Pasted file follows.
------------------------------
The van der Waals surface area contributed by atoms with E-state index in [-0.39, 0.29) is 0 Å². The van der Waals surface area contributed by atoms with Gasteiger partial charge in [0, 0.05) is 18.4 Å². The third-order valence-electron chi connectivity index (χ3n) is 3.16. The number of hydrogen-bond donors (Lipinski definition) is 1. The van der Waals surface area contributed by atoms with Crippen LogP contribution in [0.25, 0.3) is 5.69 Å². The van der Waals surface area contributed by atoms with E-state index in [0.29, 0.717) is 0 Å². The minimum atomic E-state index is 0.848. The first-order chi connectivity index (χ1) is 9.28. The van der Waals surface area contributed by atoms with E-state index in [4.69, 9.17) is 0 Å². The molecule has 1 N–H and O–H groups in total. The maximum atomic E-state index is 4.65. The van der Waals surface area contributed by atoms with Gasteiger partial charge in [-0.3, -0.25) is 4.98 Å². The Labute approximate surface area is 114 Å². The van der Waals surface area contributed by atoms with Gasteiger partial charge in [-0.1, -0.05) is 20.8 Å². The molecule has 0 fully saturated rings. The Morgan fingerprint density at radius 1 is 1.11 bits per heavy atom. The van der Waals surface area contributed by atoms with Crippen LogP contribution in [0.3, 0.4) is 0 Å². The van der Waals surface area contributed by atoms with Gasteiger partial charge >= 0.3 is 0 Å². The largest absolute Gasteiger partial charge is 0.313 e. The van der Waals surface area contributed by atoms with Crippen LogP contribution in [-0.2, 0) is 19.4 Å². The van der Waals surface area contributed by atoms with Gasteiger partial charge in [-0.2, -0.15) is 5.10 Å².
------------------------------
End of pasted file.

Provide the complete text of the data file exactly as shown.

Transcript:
The van der Waals surface area contributed by atoms with E-state index in [-0.39, 0.29) is 0 Å². The van der Waals surface area contributed by atoms with Gasteiger partial charge in [0, 0.05) is 18.4 Å². The third-order valence-electron chi connectivity index (χ3n) is 3.16. The number of hydrogen-bond donors (Lipinski definition) is 1. The van der Waals surface area contributed by atoms with Crippen LogP contribution in [0.25, 0.3) is 5.69 Å². The van der Waals surface area contributed by atoms with E-state index in [0.29, 0.717) is 0 Å². The minimum atomic E-state index is 0.848. The first-order chi connectivity index (χ1) is 9.28. The van der Waals surface area contributed by atoms with E-state index in [4.69, 9.17) is 0 Å². The molecule has 1 N–H and O–H groups in total. The maximum atomic E-state index is 4.65. The van der Waals surface area contributed by atoms with Gasteiger partial charge in [-0.3, -0.25) is 4.98 Å². The Labute approximate surface area is 114 Å². The van der Waals surface area contributed by atoms with Gasteiger partial charge in [-0.1, -0.05) is 20.8 Å². The molecule has 0 fully saturated rings. The Morgan fingerprint density at radius 1 is 1.11 bits per heavy atom. The van der Waals surface area contributed by atoms with Crippen LogP contribution in [0.3, 0.4) is 0 Å². The van der Waals surface area contributed by atoms with Gasteiger partial charge >= 0.3 is 0 Å². The largest absolute Gasteiger partial charge is 0.313 e. The van der Waals surface area contributed by atoms with Crippen LogP contribution in [-0.2, 0) is 19.4 Å². The van der Waals surface area contributed by atoms with Gasteiger partial charge in [-0.2, -0.15) is 5.10 Å².